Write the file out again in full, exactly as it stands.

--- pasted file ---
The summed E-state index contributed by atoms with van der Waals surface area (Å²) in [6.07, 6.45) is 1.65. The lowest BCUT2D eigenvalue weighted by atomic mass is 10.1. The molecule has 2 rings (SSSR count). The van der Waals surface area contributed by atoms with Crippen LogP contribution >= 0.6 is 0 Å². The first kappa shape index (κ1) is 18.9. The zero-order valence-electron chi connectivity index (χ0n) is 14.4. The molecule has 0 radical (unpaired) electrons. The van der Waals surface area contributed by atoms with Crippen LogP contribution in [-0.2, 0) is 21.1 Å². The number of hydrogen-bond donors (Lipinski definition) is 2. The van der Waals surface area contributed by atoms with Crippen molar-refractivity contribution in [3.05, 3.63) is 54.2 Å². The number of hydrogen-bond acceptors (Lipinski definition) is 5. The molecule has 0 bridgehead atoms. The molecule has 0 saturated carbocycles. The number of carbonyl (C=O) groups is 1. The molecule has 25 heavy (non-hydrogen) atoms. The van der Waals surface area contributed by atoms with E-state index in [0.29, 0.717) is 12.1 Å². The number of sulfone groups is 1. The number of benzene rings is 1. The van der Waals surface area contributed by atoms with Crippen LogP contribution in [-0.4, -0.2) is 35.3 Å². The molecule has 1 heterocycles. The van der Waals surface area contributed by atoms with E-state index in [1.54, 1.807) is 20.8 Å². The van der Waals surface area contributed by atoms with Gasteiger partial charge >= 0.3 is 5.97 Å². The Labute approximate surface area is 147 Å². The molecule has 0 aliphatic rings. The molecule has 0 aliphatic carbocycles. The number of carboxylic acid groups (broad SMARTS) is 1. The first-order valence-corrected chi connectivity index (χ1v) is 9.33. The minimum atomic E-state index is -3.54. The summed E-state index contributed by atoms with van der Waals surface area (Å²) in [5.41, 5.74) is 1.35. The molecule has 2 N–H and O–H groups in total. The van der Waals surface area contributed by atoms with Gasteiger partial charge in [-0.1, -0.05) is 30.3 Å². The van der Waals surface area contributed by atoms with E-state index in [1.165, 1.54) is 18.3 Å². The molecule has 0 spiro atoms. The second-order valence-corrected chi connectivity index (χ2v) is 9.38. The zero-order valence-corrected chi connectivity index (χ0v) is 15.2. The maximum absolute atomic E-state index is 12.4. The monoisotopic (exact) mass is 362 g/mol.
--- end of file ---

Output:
The summed E-state index contributed by atoms with van der Waals surface area (Å²) in [6.07, 6.45) is 1.65. The lowest BCUT2D eigenvalue weighted by atomic mass is 10.1. The molecule has 2 rings (SSSR count). The van der Waals surface area contributed by atoms with Crippen LogP contribution >= 0.6 is 0 Å². The first kappa shape index (κ1) is 18.9. The zero-order valence-electron chi connectivity index (χ0n) is 14.4. The molecule has 0 radical (unpaired) electrons. The van der Waals surface area contributed by atoms with Crippen LogP contribution in [-0.2, 0) is 21.1 Å². The number of hydrogen-bond donors (Lipinski definition) is 2. The van der Waals surface area contributed by atoms with Crippen molar-refractivity contribution in [3.05, 3.63) is 54.2 Å². The number of hydrogen-bond acceptors (Lipinski definition) is 5. The molecule has 0 bridgehead atoms. The molecule has 0 saturated carbocycles. The number of carbonyl (C=O) groups is 1. The molecule has 25 heavy (non-hydrogen) atoms. The van der Waals surface area contributed by atoms with E-state index in [0.29, 0.717) is 12.1 Å². The number of sulfone groups is 1. The number of benzene rings is 1. The van der Waals surface area contributed by atoms with Crippen LogP contribution in [-0.4, -0.2) is 35.3 Å². The molecule has 1 heterocycles. The van der Waals surface area contributed by atoms with E-state index in [1.54, 1.807) is 20.8 Å². The van der Waals surface area contributed by atoms with Gasteiger partial charge >= 0.3 is 5.97 Å². The Labute approximate surface area is 147 Å². The molecule has 0 aliphatic rings. The molecule has 0 aliphatic carbocycles. The number of carboxylic acid groups (broad SMARTS) is 1. The first-order valence-corrected chi connectivity index (χ1v) is 9.33. The minimum atomic E-state index is -3.54. The summed E-state index contributed by atoms with van der Waals surface area (Å²) in [5.41, 5.74) is 1.35. The molecule has 2 N–H and O–H groups in total. The van der Waals surface area contributed by atoms with Gasteiger partial charge in [-0.1, -0.05) is 30.3 Å². The van der Waals surface area contributed by atoms with E-state index in [1.165, 1.54) is 18.3 Å². The molecule has 0 spiro atoms. The second-order valence-corrected chi connectivity index (χ2v) is 9.38. The zero-order valence-corrected chi connectivity index (χ0v) is 15.2. The maximum absolute atomic E-state index is 12.4. The monoisotopic (exact) mass is 362 g/mol.